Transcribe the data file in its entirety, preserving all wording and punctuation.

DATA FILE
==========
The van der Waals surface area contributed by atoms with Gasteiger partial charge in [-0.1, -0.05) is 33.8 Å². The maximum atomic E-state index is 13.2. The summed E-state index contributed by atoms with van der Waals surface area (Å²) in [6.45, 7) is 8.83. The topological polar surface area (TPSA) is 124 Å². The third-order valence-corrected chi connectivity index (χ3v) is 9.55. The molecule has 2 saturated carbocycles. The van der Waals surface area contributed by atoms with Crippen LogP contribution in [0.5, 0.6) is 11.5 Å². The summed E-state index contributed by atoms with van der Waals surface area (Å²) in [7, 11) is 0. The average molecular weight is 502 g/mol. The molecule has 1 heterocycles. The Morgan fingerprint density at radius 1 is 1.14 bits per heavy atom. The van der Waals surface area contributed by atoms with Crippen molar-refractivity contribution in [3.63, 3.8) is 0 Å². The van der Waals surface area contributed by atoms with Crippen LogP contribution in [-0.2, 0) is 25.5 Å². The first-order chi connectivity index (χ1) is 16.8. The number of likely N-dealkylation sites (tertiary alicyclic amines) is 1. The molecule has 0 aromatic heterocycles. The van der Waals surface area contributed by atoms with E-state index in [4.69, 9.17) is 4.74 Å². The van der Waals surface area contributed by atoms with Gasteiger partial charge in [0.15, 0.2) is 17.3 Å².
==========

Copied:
The van der Waals surface area contributed by atoms with Gasteiger partial charge in [-0.1, -0.05) is 33.8 Å². The maximum atomic E-state index is 13.2. The summed E-state index contributed by atoms with van der Waals surface area (Å²) in [6.45, 7) is 8.83. The topological polar surface area (TPSA) is 124 Å². The third-order valence-corrected chi connectivity index (χ3v) is 9.55. The molecule has 2 saturated carbocycles. The van der Waals surface area contributed by atoms with Crippen LogP contribution in [0.5, 0.6) is 11.5 Å². The summed E-state index contributed by atoms with van der Waals surface area (Å²) in [7, 11) is 0. The average molecular weight is 502 g/mol. The molecule has 1 heterocycles. The Morgan fingerprint density at radius 1 is 1.14 bits per heavy atom. The van der Waals surface area contributed by atoms with Crippen molar-refractivity contribution in [3.63, 3.8) is 0 Å². The van der Waals surface area contributed by atoms with Crippen LogP contribution in [-0.2, 0) is 25.5 Å². The first-order chi connectivity index (χ1) is 16.8. The number of likely N-dealkylation sites (tertiary alicyclic amines) is 1. The molecule has 0 aromatic heterocycles. The van der Waals surface area contributed by atoms with E-state index in [4.69, 9.17) is 4.74 Å². The van der Waals surface area contributed by atoms with Gasteiger partial charge in [0.15, 0.2) is 17.3 Å².